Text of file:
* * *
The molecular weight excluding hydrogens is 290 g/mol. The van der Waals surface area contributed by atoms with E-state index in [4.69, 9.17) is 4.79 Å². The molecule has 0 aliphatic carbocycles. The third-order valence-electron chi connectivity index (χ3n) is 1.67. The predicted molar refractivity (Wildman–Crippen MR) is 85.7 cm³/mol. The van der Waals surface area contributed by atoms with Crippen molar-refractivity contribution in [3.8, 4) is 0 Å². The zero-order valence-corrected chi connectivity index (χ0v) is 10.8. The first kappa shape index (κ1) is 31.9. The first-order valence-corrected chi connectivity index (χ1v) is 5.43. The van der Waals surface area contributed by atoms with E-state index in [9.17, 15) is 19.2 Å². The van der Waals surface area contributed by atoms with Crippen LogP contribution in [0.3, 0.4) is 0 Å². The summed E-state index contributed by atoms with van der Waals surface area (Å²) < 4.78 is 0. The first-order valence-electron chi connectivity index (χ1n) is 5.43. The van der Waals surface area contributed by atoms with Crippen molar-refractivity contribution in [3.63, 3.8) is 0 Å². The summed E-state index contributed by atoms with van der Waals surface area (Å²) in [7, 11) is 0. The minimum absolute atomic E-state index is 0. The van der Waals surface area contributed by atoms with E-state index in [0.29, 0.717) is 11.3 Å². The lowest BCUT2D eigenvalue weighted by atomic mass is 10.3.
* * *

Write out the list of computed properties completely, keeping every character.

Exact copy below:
The molecular weight excluding hydrogens is 290 g/mol. The van der Waals surface area contributed by atoms with E-state index in [4.69, 9.17) is 4.79 Å². The molecule has 0 aliphatic carbocycles. The third-order valence-electron chi connectivity index (χ3n) is 1.67. The predicted molar refractivity (Wildman–Crippen MR) is 85.7 cm³/mol. The van der Waals surface area contributed by atoms with Crippen molar-refractivity contribution in [3.8, 4) is 0 Å². The zero-order valence-corrected chi connectivity index (χ0v) is 10.8. The first kappa shape index (κ1) is 31.9. The first-order valence-corrected chi connectivity index (χ1v) is 5.43. The van der Waals surface area contributed by atoms with E-state index in [9.17, 15) is 19.2 Å². The van der Waals surface area contributed by atoms with Crippen LogP contribution in [0.3, 0.4) is 0 Å². The summed E-state index contributed by atoms with van der Waals surface area (Å²) < 4.78 is 0. The first-order valence-electron chi connectivity index (χ1n) is 5.43. The van der Waals surface area contributed by atoms with Crippen molar-refractivity contribution in [3.63, 3.8) is 0 Å². The summed E-state index contributed by atoms with van der Waals surface area (Å²) in [7, 11) is 0. The minimum absolute atomic E-state index is 0. The van der Waals surface area contributed by atoms with E-state index in [0.29, 0.717) is 11.3 Å². The lowest BCUT2D eigenvalue weighted by atomic mass is 10.3.